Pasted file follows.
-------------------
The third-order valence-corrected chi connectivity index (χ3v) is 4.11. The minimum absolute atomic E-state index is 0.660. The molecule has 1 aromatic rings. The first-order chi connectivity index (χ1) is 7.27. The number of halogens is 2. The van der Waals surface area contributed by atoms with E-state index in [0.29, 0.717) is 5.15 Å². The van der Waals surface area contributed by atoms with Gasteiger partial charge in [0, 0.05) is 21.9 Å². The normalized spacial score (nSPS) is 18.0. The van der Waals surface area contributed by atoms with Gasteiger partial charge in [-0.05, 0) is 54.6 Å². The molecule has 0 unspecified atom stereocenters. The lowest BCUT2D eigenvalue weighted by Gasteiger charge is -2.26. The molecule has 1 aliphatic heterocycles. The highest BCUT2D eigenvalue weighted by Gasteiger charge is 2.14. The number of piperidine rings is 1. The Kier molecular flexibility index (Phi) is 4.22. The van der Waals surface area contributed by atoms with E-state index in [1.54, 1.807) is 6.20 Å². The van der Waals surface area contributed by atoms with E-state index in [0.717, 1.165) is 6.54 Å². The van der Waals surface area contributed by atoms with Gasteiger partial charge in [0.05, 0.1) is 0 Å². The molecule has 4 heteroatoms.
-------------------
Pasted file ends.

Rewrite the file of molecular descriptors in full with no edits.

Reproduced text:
The third-order valence-corrected chi connectivity index (χ3v) is 4.11. The minimum absolute atomic E-state index is 0.660. The molecule has 1 aromatic rings. The first-order chi connectivity index (χ1) is 7.27. The number of halogens is 2. The van der Waals surface area contributed by atoms with E-state index in [0.29, 0.717) is 5.15 Å². The van der Waals surface area contributed by atoms with Gasteiger partial charge in [0, 0.05) is 21.9 Å². The normalized spacial score (nSPS) is 18.0. The van der Waals surface area contributed by atoms with Gasteiger partial charge in [-0.05, 0) is 54.6 Å². The molecule has 0 unspecified atom stereocenters. The lowest BCUT2D eigenvalue weighted by Gasteiger charge is -2.26. The molecule has 1 aliphatic heterocycles. The highest BCUT2D eigenvalue weighted by Gasteiger charge is 2.14. The number of piperidine rings is 1. The Kier molecular flexibility index (Phi) is 4.22. The van der Waals surface area contributed by atoms with E-state index in [1.54, 1.807) is 6.20 Å². The van der Waals surface area contributed by atoms with E-state index in [0.717, 1.165) is 6.54 Å². The van der Waals surface area contributed by atoms with Gasteiger partial charge in [0.05, 0.1) is 0 Å². The molecule has 4 heteroatoms.